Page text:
His wife Manu has a practical take on grandparenting. ‘Our children have come here for their future, so it’s our duty to see that their children get the necessary life lessons,’ says the doting grandmother.
Even as we speak Mehr and Yuv clamber around their grandparents, wanting to know why they didn’t have breakfast that day. Mansukh and Manu explain they are fasting. ‘We are fasting now for religious reasons, but it is more than just a religious ritual,’ he tells them. ‘It is good for your health and body.’
While they are in India, Mansukh makes it a point to show the children how they do things back home. ‘We show them by video the festivals and rituals that are conducted in India, so they get a live demo,’ he says. ‘It gives them a feeling of having experienced it. And as we know, experience is the best form of education.’
However, Filipina Virginia Demetillo, 66, who looks after her grandson, Sebastian Rome Reyes, seven, at home while her daughter, Melany, 36, works as a designer, is not so happy with the changes that have occurred over the decades. ‘I don’t think the influence from grandparents exists that much anymore,’ she says.
‘Today, not many children are able to enjoy time with their grandparents because families have become more nuclear. The physical absence is a big factor. I was raised by my grandmother myself, and it had a big impact on me. I’m hoping to have a positive influence on my grandson as well.’
Melany knows what it’s like to be brought up by grandparents, which is why she requested her mother Virginia move to Dubai from her native Philippines when her son was born.
‘I grew up with my grandmother,’ says Melany. ‘We were lucky that she chose to live with us. She was a good role model, and the advice she gave us had a huge impact on us. That’s the reason I was insistent that my son too should spend some quality time with his grandparents and enjoy the fruits of their wisdom.’
However, Virginia feels that being in a country away from their own makes it a tad more difficult to teach children about customs and rituals.
‘Growing up in a foreign country is a big challenge,’ she admits. ‘It does affect how they absorb ideas about traditions. It’s very hard to teach kids something they can’t relate to. But I still try to pass on traditions as much as I can, like how we celebrate holidays, or even how we greet our elders.’
Given a chance, Virginia would prefer to care for her six grandchildren back in the Philippines. ‘It makes it easier if the kids see, hear and experience things in their home country. That way the local stories we tell them can make more sense to them,’ she says.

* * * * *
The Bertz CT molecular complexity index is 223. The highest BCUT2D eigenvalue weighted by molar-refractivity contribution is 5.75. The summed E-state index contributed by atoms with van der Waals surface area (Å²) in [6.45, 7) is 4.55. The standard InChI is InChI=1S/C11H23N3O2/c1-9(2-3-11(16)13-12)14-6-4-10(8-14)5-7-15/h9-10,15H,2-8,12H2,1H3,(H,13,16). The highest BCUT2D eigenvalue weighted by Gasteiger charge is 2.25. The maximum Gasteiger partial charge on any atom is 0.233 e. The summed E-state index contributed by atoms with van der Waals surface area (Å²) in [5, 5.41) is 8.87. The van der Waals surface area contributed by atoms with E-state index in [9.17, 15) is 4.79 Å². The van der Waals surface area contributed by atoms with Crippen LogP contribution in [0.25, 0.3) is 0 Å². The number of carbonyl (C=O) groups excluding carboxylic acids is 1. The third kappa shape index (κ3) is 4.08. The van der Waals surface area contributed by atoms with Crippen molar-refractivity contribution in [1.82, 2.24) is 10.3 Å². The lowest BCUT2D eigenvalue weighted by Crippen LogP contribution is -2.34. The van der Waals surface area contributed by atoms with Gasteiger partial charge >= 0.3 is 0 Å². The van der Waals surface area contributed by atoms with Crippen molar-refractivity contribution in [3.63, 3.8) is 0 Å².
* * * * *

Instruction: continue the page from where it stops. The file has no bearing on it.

Melany can understand her frustrations. ‘Back home I remember how we – my four sisters and me – could so easily relate to a lot of the stories my grandma told us,’ she says. ‘Especially how they used to live, the food they had and even the very old traditions. I can see that my son has this disconnect to a lot of things we grew up with. I can imagine how hard it is for my mum to explain traditions. Maybe as my son grows older and we go on a lot more trips back home he might connect better.’
In spite of challenges, Melany is grateful for the time her mum has spent with her son. ‘She tries her best to communicate with Sebastian and widen his knowledge about our family rituals,’ she says. ‘The relationship is great and I’m thankful for that; love is a universal language.’
It’s not just the children who learn from their grandparents – there is a reverse flow of knowledge too. Virginia is not very tech-savvy and used to find it difficult to communicate with her grandchildren on the internet. But not any more.
‘When I want to engage in a conversation I try to ask my grandson about his interests, like the games he plays, and then he’s going to be the one who will tell me a story! He even teaches me how to operate smartphones and computers!
‘They are all interested in gadgets, which I cannot relate to or even understand!’ she says. ‘[Even when I am with them] there are a lot of distractions from TV, homework and gadgets. Their attention is very short for storytelling.’
Mehr considers her grandparents as friends – she’s been trying to get to plait Manu’s long hair since she saw a programme about it. ‘It’s not about whether they are here, or in India,’ she says. ‘We miss them when they are not here, but we don’t let that stop us from having fun.’
Sebastian’s grandma will be travelling to Philippines soon, and though he may not display his emotions, he misses her when she’s not around. He evinces more interest in his tablet than in the adult conversation going on around him, but suddenly he pauses, looks up and says, ‘I miss her’, before going back to his game.
It’s obvious that grandparents are a missed breed in the largely expatiate-led UAE. Mehr puts things in a child’s perspective when she says: ‘I like having both of them here. We have lots of fun when mama and papa are at work.
‘And we really miss them when we get into trouble. Grandpa-Grandma are like a shield when Mama shouts at us!’
*Names have been changed